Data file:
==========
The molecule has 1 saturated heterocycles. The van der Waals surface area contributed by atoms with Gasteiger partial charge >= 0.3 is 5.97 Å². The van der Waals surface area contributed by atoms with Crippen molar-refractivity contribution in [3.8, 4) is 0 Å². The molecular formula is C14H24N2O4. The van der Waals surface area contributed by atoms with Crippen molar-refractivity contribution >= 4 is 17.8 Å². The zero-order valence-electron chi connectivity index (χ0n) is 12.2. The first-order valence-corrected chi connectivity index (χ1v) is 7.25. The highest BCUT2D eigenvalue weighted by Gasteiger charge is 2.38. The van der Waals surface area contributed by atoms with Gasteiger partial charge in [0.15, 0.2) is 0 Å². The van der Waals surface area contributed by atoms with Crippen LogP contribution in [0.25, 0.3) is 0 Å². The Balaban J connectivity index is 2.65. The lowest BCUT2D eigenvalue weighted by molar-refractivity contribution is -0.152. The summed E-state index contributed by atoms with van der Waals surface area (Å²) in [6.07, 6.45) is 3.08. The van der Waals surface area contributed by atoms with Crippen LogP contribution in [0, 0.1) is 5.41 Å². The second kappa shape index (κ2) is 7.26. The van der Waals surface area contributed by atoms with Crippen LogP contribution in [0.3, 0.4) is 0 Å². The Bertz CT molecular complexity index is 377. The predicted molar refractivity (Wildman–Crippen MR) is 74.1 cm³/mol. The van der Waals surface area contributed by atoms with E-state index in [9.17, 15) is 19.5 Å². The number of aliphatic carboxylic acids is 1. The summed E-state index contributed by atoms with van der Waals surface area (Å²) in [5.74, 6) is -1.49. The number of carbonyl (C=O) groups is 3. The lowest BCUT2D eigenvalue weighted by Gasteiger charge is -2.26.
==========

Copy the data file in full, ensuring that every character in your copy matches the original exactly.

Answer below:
The molecule has 1 saturated heterocycles. The van der Waals surface area contributed by atoms with Gasteiger partial charge >= 0.3 is 5.97 Å². The van der Waals surface area contributed by atoms with Crippen molar-refractivity contribution in [3.8, 4) is 0 Å². The molecular formula is C14H24N2O4. The van der Waals surface area contributed by atoms with Crippen molar-refractivity contribution >= 4 is 17.8 Å². The zero-order valence-electron chi connectivity index (χ0n) is 12.2. The first-order valence-corrected chi connectivity index (χ1v) is 7.25. The highest BCUT2D eigenvalue weighted by Gasteiger charge is 2.38. The van der Waals surface area contributed by atoms with Gasteiger partial charge in [0.15, 0.2) is 0 Å². The van der Waals surface area contributed by atoms with Crippen LogP contribution in [0.25, 0.3) is 0 Å². The Balaban J connectivity index is 2.65. The lowest BCUT2D eigenvalue weighted by molar-refractivity contribution is -0.152. The summed E-state index contributed by atoms with van der Waals surface area (Å²) in [6.07, 6.45) is 3.08. The van der Waals surface area contributed by atoms with Crippen LogP contribution in [0, 0.1) is 5.41 Å². The second kappa shape index (κ2) is 7.26. The van der Waals surface area contributed by atoms with Crippen LogP contribution in [0.3, 0.4) is 0 Å². The Bertz CT molecular complexity index is 377. The predicted molar refractivity (Wildman–Crippen MR) is 74.1 cm³/mol. The van der Waals surface area contributed by atoms with E-state index in [9.17, 15) is 19.5 Å². The number of aliphatic carboxylic acids is 1. The summed E-state index contributed by atoms with van der Waals surface area (Å²) in [5.74, 6) is -1.49. The number of carbonyl (C=O) groups is 3. The lowest BCUT2D eigenvalue weighted by Gasteiger charge is -2.26.